Skip to main content

Electrical mishap at high-tech Stanford lab disfigures worker, launches federal probe

The entrance to SLAC National Accelerator Laboratory in Menlo Park on Oct. 19, 2019 | Sundry Photography/Adobe Stock

A high-tech physics lab at Stanford University has been partially closed since federal officials began probing an accident there in late December that left one worker disfigured and hospitalized.

The Dec. 27 electrical explosion happened at the SLAC National Accelerator Lab, which is run under the auspices of the U.S. Department of Energy but is managed and operated by Stanford University. The lab sits on hundreds of acres near campus and employs 1,600 workers specializing in sciences including chemistry, biology and astrophysics.

Other accidents and workplace-safety concerns preceded the lab-wide shut down, a review of internal memos and public records obtained by The Standard found. The December incident recalls another notorious electrical accident in 2004 that led to an electrician suffering serious burns and Department of Energy (DOE) investigators accusing SLAC of routinely overlooking safety violations to keep its particle accelerator operational so it could compete with other labs.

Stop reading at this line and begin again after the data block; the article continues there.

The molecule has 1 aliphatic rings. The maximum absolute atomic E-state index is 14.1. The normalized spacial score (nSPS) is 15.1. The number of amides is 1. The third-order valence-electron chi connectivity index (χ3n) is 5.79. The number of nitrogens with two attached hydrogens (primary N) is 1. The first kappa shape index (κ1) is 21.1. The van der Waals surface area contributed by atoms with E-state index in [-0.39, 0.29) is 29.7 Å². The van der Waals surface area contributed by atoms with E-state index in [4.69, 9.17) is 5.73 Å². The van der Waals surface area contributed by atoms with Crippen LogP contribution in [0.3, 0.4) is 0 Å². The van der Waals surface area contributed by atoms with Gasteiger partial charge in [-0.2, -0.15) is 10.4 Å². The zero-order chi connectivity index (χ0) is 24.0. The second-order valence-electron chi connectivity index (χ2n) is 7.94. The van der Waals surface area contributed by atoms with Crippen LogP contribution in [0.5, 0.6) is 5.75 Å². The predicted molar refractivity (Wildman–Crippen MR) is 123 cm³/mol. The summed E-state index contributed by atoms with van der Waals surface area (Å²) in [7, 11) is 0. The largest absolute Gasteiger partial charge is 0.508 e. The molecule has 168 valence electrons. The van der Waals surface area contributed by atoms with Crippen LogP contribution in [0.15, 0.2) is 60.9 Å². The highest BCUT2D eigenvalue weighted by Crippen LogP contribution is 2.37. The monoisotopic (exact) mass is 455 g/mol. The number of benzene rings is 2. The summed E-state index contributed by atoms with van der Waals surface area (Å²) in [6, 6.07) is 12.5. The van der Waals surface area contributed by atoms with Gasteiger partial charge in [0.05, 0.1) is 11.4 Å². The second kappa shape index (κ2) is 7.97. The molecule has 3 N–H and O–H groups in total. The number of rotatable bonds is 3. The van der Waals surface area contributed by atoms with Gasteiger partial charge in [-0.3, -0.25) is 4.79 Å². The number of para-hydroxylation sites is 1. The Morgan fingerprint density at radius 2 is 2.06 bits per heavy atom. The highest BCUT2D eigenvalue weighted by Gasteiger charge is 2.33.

This winter's accident happened as the lab was trying to meet a requirement from the DOE to upgrade an X-ray laser called the Linac Coherent Light Source. Stanford was awarded the $3 billion, five-year contract for operating the project, which is billed as a “world-class discovery machine,” in October.

The investigation into the incident is ongoing and DOE said its findings will be made public.

“After an initial, lab-wide pause, some electrical activities at SLAC remain on hold as the lab continues to gather facts about the incident, which DOE is investigating independent of the lab,” department spokesperson Chad Smith said.